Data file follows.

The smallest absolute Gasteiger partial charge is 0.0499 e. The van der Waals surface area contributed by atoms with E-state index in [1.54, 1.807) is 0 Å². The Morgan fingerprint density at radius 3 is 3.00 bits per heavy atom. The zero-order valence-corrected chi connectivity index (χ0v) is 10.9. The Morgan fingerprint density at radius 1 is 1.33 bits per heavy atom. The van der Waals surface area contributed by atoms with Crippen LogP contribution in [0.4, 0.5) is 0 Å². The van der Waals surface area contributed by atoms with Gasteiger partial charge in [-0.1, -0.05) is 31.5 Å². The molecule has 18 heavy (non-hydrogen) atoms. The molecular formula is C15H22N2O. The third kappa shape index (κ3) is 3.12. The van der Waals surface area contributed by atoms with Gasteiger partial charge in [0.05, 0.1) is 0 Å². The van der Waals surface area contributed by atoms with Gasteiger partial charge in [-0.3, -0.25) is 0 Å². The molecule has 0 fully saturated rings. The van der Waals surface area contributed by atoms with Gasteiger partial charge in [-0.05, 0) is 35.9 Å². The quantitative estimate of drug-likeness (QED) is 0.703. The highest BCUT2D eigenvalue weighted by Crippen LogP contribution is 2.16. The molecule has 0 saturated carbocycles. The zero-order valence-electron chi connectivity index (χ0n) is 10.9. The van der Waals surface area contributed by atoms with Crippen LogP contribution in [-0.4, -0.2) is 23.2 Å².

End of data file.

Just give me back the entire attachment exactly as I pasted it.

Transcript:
The smallest absolute Gasteiger partial charge is 0.0499 e. The van der Waals surface area contributed by atoms with E-state index in [1.54, 1.807) is 0 Å². The Morgan fingerprint density at radius 3 is 3.00 bits per heavy atom. The zero-order valence-corrected chi connectivity index (χ0v) is 10.9. The Morgan fingerprint density at radius 1 is 1.33 bits per heavy atom. The van der Waals surface area contributed by atoms with Crippen LogP contribution in [0.4, 0.5) is 0 Å². The van der Waals surface area contributed by atoms with Gasteiger partial charge in [-0.1, -0.05) is 31.5 Å². The molecule has 18 heavy (non-hydrogen) atoms. The molecular formula is C15H22N2O. The third kappa shape index (κ3) is 3.12. The van der Waals surface area contributed by atoms with Gasteiger partial charge in [0.05, 0.1) is 0 Å². The van der Waals surface area contributed by atoms with Gasteiger partial charge in [-0.3, -0.25) is 0 Å². The molecule has 0 fully saturated rings. The van der Waals surface area contributed by atoms with Gasteiger partial charge in [-0.05, 0) is 35.9 Å². The quantitative estimate of drug-likeness (QED) is 0.703. The highest BCUT2D eigenvalue weighted by Crippen LogP contribution is 2.16. The molecule has 0 saturated carbocycles. The zero-order valence-electron chi connectivity index (χ0n) is 10.9. The van der Waals surface area contributed by atoms with Crippen LogP contribution in [-0.4, -0.2) is 23.2 Å².